Questions for the screening interview

Here the first criterion is communication skills, and a typical question is, “Tell me about yourself.”  On hearing the answer, the interviewer has the opportunity to access how the candidate frames that answer. Is it clear and concise? Is the candidate engaging me?

The next criterion is competency. The question could be, Can you give me a specific example of a time you used a (particular) skill and the outcome (a behavioral question)? Now the interviewer listens for whether the answer indicates that the candidate is a team player. Does the candidate truly demonstrate well-developed skills in the area of my interest, and what were the main results?

At all companies, cultural fit is extremely important. Several common questions are pertinent to this area. For example, What was the biggest team project or task you’ve undertaken in your career? They may dig deeper, with specific follow-up questions, like:

  • What is the size and scope of the project team. Was the objective reached?
  • Who benefited by the outcome?

Was the candidate’s answer well communicated? Was it too long? Too short?

The next area to explore is motivation. Here they may probe the interviewee on what they have researched, or know about the company, testing whether the candidate has done their ‘homework.’  Is the candidate really interested? Does the candidate know more details about the organization than what’s available on the Web site?

You’ve made it through the screening process…NOW What?

 Questions for the second interview

Because the motivation factor is so very important, it’s likely that this criterion will come up in the second interview as well, when other members of the interviewing team look for it. Common questions are:

  • Why do you want this job?
  • Why did you leave your last position? Were there hidden problems?
  • Do you wish to grow professionally? Do you have a clear vision of your professional future?

The next area to look into would be trust of colleagues and customers. A good, probing question would be, Can you cite examples that best demonstrate your ability to relate well to others?

  • Have you been invited to contribute to other teams?
  • Did your team and other teams celebrate their successes together?
  • How about repeat business? Or returning internal or external customers?

People in management are expected to identify and establish goals. Listen closely here, because the context of goal-oriented questioning is important.  They may inquire about your plans for the first 90 days after hire. Does the candidate know the product or service? Has the candidate given thought to a plan? Is the plan detailed enough?

If at this point the candidate appears promising, they may turn to the salary issues.  What kind of money are you looking for? The answer will enable me to decide whether it’s worth continuing the interview if a candidate’s expectations are out of the hiring manager’s salary range budgeted for the position.

The DARK Side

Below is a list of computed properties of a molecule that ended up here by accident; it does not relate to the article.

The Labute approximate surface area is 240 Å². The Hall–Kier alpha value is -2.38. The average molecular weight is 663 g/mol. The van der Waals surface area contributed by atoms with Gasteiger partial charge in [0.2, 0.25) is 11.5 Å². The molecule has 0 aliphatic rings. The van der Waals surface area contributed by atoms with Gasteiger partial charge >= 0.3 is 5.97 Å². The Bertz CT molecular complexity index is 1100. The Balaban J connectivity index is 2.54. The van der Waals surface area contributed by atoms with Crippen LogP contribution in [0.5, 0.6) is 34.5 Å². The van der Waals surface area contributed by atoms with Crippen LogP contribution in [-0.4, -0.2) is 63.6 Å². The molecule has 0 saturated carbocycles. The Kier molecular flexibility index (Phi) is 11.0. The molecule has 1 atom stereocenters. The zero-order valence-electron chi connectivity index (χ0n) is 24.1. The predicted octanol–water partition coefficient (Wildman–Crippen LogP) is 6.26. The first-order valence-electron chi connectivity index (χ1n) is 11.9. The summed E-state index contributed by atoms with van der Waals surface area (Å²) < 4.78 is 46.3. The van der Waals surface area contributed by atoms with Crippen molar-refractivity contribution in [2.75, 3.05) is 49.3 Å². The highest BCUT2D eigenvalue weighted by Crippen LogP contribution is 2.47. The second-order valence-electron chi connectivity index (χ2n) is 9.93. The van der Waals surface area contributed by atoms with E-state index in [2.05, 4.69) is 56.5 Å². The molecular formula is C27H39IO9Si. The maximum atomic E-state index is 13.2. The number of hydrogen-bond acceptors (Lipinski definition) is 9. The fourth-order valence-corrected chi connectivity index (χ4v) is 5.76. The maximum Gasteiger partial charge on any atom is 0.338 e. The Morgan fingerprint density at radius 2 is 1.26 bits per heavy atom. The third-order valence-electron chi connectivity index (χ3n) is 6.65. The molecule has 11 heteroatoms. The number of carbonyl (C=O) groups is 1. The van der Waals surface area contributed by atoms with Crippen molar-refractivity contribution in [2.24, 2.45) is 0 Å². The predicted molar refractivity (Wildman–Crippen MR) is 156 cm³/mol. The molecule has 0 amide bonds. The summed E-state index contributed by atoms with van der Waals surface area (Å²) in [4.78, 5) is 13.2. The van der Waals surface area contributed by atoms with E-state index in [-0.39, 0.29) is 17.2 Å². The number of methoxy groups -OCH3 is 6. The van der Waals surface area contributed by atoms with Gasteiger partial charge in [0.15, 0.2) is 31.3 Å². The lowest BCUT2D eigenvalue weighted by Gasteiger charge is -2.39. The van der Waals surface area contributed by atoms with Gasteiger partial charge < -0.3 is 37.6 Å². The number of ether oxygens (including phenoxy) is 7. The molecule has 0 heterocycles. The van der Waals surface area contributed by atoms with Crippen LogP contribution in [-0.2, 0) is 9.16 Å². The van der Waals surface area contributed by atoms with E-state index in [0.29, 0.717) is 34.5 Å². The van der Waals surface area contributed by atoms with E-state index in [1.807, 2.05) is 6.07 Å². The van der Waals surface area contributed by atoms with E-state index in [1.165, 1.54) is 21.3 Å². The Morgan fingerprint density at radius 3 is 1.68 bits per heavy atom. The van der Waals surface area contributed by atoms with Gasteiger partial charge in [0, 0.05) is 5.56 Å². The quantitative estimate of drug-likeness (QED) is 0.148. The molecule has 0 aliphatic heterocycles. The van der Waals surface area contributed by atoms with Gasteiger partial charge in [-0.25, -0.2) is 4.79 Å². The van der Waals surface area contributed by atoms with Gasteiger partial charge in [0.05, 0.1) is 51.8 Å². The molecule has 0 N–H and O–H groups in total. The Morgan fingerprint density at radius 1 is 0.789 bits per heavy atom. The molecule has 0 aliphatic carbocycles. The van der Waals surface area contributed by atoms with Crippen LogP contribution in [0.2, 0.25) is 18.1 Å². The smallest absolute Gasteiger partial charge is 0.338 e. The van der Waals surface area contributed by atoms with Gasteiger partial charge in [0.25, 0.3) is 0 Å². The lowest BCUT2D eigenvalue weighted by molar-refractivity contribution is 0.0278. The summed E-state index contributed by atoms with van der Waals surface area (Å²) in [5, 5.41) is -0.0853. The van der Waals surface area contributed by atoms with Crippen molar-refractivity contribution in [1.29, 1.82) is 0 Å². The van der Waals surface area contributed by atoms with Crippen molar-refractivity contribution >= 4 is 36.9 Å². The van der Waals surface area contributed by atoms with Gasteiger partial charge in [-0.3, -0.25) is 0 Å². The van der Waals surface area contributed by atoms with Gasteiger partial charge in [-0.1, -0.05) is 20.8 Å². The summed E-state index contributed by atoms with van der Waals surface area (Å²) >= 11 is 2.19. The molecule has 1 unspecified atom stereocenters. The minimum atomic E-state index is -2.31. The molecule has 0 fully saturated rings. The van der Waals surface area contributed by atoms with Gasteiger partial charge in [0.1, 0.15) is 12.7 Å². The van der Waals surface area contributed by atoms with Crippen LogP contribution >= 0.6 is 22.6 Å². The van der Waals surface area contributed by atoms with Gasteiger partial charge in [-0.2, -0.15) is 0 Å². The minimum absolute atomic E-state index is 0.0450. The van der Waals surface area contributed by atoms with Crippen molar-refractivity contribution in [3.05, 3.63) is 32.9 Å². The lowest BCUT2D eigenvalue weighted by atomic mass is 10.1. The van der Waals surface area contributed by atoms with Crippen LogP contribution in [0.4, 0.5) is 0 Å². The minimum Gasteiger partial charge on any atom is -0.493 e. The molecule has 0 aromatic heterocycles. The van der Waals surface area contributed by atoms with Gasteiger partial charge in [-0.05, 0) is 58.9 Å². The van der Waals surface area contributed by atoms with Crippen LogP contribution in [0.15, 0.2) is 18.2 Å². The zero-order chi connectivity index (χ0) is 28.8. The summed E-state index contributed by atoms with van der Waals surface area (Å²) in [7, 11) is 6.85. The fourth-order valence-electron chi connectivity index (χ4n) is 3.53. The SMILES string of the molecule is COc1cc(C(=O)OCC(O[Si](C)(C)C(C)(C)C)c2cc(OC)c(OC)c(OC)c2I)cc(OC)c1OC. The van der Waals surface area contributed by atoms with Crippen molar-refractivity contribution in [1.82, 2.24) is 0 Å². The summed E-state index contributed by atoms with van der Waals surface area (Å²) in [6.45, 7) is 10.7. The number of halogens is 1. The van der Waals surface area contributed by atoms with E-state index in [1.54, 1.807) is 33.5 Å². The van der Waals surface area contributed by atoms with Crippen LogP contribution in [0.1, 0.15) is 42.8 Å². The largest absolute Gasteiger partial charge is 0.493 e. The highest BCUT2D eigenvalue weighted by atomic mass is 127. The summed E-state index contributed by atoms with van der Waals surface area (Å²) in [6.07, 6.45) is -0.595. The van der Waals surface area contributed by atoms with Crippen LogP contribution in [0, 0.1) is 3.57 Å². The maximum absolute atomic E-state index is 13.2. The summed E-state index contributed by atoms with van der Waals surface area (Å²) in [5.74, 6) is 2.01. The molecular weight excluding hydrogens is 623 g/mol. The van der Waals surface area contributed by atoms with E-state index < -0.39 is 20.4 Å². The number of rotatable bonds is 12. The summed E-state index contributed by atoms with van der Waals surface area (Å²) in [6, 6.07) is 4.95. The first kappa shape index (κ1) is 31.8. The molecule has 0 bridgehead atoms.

They may ask a question about a perceived liability. For example, Aren’t you overqualified? I will determine whether the response is defensive or equable.

And the last area involves predicting future behavior.  The best predictor of future success is evidence of related accomplishment in the past.  Questions about future behavior are typically based on behaviors or situations. For example, Tell me about a time you had to defend an idea and what the outcome was.

Asking interview questions is not difficult. Making judgments based on candidates’ answers is where interviewing skills get severely tested.

And perfect practice makes perfect for both parties.

ADVICE OVERLOAD vs. “LISTENING TO YOUR MARKETPLACE”

Compass-seaLMany people talk about “information overload” and “decision fatigue” when it comes to how to conduct your job search, or write your resume, or develop your LinkedIn Profile…or answer those challenging interview questions.


This Week’s session, Thursday, November 30th… Development of YOUR Personal Marketing Plan (PMP)


chalk1THE Careerpilot  believes there’s another side to the coin… Receiving options is actually motivational and liberating, with the right mindset.  Asking for someone else’s advice isn’t about getting the right answer out of them. Rather, it’s about adding perspective to your view so you can choose the right answer for you.

So, how can you ensure another ‘second opinion’ doesn’t cloud your judgement?

First and foremost, understand that your ‘core personality,’ defined by your unique strengths, skills, interests, preferences, and values (Step#1: ASSESSMENT), drives your “gut feel” on matters of choice.  TRUST that!

In THE Careerpilot’s 12-Step M.A.P. for career transition, Steps #1 and #2 are in place for one simple reason: If you don’t have a grip on what you want to do next in your career, work toward giving yourself that grip!  Your core personality should be represented in your offer criteria BEFORE development of your Personal Marketing collateral materials, like your resume!

If you cannot connect your motivated skills and strengths to supportive and confirming episodes from your actual experience, you should be utilizing your first wave of implementing your Personal Marketing Plan (Step#9) to identify and resolve this vital issue. Only then will it become effective to proceed with Step#3 in the development and practice of your collective communication strategies (keywords) in the design of your collateral materials, both verbal and written.

Remember: Perfect practice makes PERFECT!

Turning Good Opportunity into INTERVIEWS

chalk1What is the most critical skill to one’s  CAREER success – yet also the most elusive?

While many skills contribute, ONE stands out… communication skills, BOTH personal and professional: Attentive listening, asking relevant questions, showing empathy, and knowing how to handle difficult communications are the most critical to career success.

They are vital to building healthy relationships, exchanging ideas, sharing feelings, gaining buy-in, setting clear expectations, and working collaboratively. The lack of these skills is at the root of most conflicts, employee performance issues, failed projects, and lost opportunities…JOBS????

You can be a subject matter expert, but if you can’t communicate your ideas, your ideas are of little value.